Eighty A. baerii were randomly divided into eight groups of 10 fish. According to the Updated Handbook of Fishery Medicine,1 control, low-dose, medium-dose, and high-dose groups were set up, and continuous oral gavage was performed at the dose of 0, 20, 40, and 80 mg/kg, respectively. The groups treated for 3 d were designated as groups A, B, C, and D, and those treated for 5 d were designated as group E, F, G, and H, respectively. Group A and Group E were control groups. The blood was sampled using a syringe from the tail vein, and the liver, kidney, and cartilage tissues were simultaneously sampled at 24 h and 240 h after discontinuation, respectively. The blood samples were subjected to centrifugation at 4000 rpm for 10 min at 4[degree celsius], and the supernatant was collected and analyzed.

Conditions of high performance liquid chromotography and sample treatment

Agilent 1100 Series high performance liquid chromotography (HPLC) System (Agilent, USA) was used. The contents of ENX in different tissues were determined based on the method established by Si et al.10

Tissue section preparation

Three individuals were selected randomly in each group, and the liver, kidney, and cartilage tissues were harvested. The tissues were fixed in Bouin’s solution for 24 h and then transferred to 70% alcohol. The specimens were subjected to dehydration, clearing, paraffin embedding, and serial sectioning to the thickness of 5 µm. After HE staining, the specimens were imaged with a CCD camera connected to a Leica 4000B microscope.

Results and analysis

Behavioral changes

Groups A, B, C, E, and F showed no abnormal swimming, feeding, or body color. However, the individuals in groups D and H showed black body color, slow swimming, and aggregation at the bottom of the fish tank 3 d after continuous administration. No animals died during this experiment.

Accumulation of ENX in the tissues

The serum, liver, kidney, and cartilage tissues were pre-treated following Si’s method10 and then analyzed with HPLC. No ENX was detected in any of the four tissues in the control group. The detection results of each group are shown in the figure below.

As seen from Figure 1, at 24 h after discontinuation, ENX level in the four tissues increased with the increase of dose and duration. The accumulation in the liver, kidney, and cartilage was obviously higher than that in the serum. In groups B, C, D, and F, the drug level in the liver was higher than that in the kidney, while in groups G and H, the drug level in the kidney was higher than that in the liver. Under the same dose and duration (B/F group, C/G group, and D/H group), the ENX accumulation in the serum, liver, and cartilage did not differ significantly. However, the accumulation in the kidney was significantly higher after five consecutive administrations than that after three consecutive administrations.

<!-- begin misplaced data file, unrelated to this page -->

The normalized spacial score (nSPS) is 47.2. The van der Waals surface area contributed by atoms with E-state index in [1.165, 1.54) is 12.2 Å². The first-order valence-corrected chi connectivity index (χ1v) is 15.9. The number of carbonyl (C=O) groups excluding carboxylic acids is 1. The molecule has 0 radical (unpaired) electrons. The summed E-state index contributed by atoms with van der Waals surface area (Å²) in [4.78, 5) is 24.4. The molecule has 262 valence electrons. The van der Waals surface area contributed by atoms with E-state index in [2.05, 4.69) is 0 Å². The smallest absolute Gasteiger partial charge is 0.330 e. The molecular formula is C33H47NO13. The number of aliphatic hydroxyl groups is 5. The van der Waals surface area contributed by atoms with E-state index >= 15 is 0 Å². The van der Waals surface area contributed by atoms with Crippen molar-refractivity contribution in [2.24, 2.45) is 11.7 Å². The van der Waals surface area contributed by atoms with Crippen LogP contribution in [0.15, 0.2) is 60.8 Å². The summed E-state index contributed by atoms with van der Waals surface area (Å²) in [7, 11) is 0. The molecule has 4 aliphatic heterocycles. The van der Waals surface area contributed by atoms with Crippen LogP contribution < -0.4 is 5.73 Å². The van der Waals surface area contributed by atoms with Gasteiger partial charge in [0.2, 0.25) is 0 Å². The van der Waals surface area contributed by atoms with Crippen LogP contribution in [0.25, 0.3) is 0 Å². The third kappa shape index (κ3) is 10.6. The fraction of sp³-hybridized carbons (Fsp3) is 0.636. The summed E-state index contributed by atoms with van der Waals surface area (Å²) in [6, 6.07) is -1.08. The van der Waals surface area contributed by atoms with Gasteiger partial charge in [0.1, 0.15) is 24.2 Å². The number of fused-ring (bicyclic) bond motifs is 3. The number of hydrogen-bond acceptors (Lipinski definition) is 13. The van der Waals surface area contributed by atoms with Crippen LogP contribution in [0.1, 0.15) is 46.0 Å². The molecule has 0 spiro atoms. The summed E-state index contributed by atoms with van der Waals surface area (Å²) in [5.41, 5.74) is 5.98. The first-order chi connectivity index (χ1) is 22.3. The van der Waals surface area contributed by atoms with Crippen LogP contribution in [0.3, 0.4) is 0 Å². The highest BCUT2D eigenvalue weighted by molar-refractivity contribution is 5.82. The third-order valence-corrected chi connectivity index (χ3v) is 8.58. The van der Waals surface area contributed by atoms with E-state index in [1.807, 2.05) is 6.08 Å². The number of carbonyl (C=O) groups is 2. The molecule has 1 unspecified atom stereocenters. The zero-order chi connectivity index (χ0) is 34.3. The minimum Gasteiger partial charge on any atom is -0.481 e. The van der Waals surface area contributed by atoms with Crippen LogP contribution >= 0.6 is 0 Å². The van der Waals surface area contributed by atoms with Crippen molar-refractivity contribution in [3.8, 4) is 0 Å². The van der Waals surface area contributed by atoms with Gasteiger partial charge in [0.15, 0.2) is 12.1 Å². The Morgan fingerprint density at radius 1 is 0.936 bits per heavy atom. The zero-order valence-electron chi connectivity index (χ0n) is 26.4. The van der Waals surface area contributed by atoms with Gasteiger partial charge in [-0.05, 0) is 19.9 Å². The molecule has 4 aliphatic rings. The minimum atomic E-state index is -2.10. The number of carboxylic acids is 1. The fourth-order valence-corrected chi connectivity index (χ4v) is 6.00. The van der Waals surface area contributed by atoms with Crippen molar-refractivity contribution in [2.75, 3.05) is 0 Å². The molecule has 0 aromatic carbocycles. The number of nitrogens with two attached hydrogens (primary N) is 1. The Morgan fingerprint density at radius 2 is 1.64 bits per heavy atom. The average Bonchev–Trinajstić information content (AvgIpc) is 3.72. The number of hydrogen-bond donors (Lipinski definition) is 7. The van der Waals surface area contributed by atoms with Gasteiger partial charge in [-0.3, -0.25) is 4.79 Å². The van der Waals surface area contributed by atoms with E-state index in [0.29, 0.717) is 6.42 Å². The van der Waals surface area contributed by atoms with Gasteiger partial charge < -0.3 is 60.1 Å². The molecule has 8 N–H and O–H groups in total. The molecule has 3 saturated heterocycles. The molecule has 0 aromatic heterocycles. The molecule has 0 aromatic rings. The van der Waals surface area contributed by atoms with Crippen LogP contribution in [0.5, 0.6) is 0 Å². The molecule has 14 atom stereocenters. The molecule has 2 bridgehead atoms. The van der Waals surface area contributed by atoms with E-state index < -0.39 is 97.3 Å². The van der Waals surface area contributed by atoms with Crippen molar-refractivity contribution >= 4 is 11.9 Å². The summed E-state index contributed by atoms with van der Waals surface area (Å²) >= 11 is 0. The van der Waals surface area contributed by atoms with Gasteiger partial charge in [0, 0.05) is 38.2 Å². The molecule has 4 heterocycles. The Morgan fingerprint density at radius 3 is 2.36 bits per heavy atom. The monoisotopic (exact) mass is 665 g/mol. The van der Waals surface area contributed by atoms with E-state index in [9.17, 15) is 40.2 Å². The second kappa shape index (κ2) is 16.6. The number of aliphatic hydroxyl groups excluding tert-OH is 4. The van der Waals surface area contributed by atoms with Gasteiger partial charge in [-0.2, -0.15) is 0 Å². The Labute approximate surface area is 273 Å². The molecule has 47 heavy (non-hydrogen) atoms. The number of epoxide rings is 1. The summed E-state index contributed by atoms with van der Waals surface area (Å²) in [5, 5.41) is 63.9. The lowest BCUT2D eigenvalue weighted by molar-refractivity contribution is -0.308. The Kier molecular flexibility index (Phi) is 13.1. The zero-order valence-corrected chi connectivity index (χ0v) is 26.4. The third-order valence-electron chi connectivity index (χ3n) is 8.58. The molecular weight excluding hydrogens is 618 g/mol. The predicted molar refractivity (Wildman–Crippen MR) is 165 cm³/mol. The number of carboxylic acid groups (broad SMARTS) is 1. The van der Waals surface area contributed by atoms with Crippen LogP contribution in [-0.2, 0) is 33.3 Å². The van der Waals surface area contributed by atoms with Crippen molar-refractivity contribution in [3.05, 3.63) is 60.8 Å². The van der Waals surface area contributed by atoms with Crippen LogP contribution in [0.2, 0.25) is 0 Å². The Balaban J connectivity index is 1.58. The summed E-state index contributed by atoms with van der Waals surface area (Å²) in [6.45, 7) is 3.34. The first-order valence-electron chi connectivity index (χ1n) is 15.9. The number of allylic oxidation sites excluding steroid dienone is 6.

Figure 1
Accumulation of ENX in different tissues at 24 h after drug discontinuation

Two-factor (dose and duration) analysis of variance showed that dose and duration had a significant impact on ENX accumulation in the cartilage, with P value of 0.040 and 0.041, respectively. However, the effect of two factors to ENX accumulation was apparently greater in the kidney, with P value of 0.0029 and 0.0038 (P < 0.01), respectively.

As seen from Figure 2, ENX level in all four tissues showed a tendency of liver> kidney>cartilage>serum at 240 h after discontinuation. Under the same dose and duration (B/F group, C/G group, and D/H group), the ENX level in four tissues did not show significant differences at 240 h after discontinuation. However, the differences in ENX level were significant under different doses but the same duration at 240 h after discontinuation.

Figure 2
Accumulation of ENX in different tissues at 240 h after drug discontinuation

Morphological observations

Liver

The liver tissue sections were prepared and observed as shown in Figure 3. In the control group (Figure 3(a) and ((b)),b)), the liver cells were compact and had a clear structure, intact hepatic cord and hepatic sinusoid. The liver cells were arranged regularly, with nearly round nuclei and abundant cytoplasm. At 24 h after discontinuation, the morphology of liver cells in groups B, C, F, and G was similar to that of the control group. In groups D and H, infiltration by blood cells was observed (Figure 3(c)). Some cells were atrophic and apoptotic at high magnification (Figure 3(d)). At 240 h, the damaged liver cells in groups D and H showed signs of recovery (Figure 3(e) and ((f)).f)). The liver cells were uniformly distributed with abundant cytoplasm. Pyknosis and apoptosis were not seen, and the infiltrating blood cells were dissolved and absorbed.

Figure 3
Morphological observation of liver tissue sections H: Liver cells; PL: Liver cell plate; Si: Sinusoid. (a) Control group (×400), (b) Control group (×1000), (c) Groups D and H at 24 h after discontinuation (×400), (d) Groups ...

Kidney

The kidney tissue sections were prepared and observed. As shown in Figure 4, the kidney cells had intact structure in the control group (Figure 4(a)), with clearly visualized renal tubules and compact cells of tubule wall. At 24 h after discontinuation, the morphological observation in groups B, C, F and G was similar to that of the control; for group D, the cells of tubule wall underwent pyknosis and deformation, showing sparse arrangement and lumens filled with particles (Figure 4(b)); for group H, the renal tubuli were indistinct, the cells of tubule wall underwent pyknosis, and the glomeruli were swollen. At 240 h, the damaged kidney cells in groups D and H (Figure 4(d)) showed signs of recovery, and the cells of tubule wall restored normal morphology. However, some blood cells and pyknotic kidney cells remained unabsorbed.